Loss mitigation options for clients in foreclosure
You have stopped making mortgage payments and you are eventually served foreclosure papers. What do you do next?
Most people do not understand the legal options available to them once they stop making their mortgage payments. Many make the mistake of waiting for the foreclosure process to end and move out of their property once it is sold in a foreclosure sale. Not the smartest idea.
A homeowner has a number of loss mitigation options available to them as opposed to handing over their property to the bank.
Loss mitigation is a process followed by mortgage lenders to prevent foreclosures and minimize losses to the lender.
At The Hershey Law Firm, P.A. we exhaust all possible loss mitigation options for every client depending on their intentions with the property. Loss mitigation options such as: loan modification, short sale, deed in lieu, and bankruptcy are all attempted throughout the foreclosure process in order to eventually dismiss the foreclosure action prior to entry of a Final Judgment and foreclosure sale.
If your intentions are to keep your property (whether it is your primary home or an investment home), once you are served foreclosure papers the loan modification process needs to begin! The loan modification process is a long and tedious process that requires a large amount of financial documents to be gathered in order for the bank and investors of the loan to sift through to determine if you meet their qualifications.
There are number of loan modification programs offered. Typically the bank will review your file for the modification with the best terms available and then slowly work their way down. There are both government based loan modifications (HAMP Tier I and HAMP Tier II) as well as in-house modifications offered by the investors directly. Usually modifications are obtained by either receiving a principal reduction, extending the term of the loan (from 30 to 40 years), lower the interest rate (fixed not adjustable), move past due amounts to the back end of the loan to make your account current.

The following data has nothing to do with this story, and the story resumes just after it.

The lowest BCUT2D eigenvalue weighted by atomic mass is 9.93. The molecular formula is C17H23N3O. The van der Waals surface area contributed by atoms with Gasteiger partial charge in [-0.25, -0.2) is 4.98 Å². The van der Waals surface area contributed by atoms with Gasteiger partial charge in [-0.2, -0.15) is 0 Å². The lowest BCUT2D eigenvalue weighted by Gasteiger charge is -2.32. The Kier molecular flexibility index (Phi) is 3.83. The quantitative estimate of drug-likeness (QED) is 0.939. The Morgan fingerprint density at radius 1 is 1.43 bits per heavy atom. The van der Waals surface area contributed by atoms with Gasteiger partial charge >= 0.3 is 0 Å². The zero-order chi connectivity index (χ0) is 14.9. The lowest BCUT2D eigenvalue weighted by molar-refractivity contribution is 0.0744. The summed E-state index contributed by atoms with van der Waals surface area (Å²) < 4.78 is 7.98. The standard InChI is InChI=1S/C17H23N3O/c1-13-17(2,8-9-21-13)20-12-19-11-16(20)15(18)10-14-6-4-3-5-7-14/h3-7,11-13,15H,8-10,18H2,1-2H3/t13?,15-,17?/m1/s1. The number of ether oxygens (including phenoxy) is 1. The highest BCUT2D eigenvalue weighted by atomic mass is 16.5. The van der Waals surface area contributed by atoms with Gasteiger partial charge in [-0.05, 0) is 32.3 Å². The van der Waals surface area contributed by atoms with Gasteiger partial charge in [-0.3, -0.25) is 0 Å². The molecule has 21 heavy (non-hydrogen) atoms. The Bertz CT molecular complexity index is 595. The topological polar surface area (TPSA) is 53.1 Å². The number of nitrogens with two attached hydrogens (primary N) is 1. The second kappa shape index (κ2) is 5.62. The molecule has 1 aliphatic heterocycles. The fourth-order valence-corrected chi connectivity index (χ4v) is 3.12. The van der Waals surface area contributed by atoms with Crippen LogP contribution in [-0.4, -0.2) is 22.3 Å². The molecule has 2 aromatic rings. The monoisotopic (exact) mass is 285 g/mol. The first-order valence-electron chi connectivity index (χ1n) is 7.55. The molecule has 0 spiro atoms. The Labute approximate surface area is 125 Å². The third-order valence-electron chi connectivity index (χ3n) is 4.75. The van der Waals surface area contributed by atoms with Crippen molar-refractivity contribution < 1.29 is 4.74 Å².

Every investor has a different checklist to determine if your loan is one they are willing to take the risk and modify. The investor will not modify your loan just because you want lower payments. If you are approved for a loan modification you will enter into a “trial period” which typically lasts anywhere between 3 to 6 months. During this time, the investors are further reviewing your file to determine if they want to modify your loan, and determine if you will have the ability to make your payments. Once you complete the “trial period”, final modification documents are drafted and your foreclosure case will be dismissed in the court.
Beware: Every loan is unique and no two modifications are the same. Your neighbor may receive a modification with different terms yet have the same house as you. That is why it is important you have an experienced real estate attorney at the Hershey Law Firm P.A. dealing with the investors on your behalf.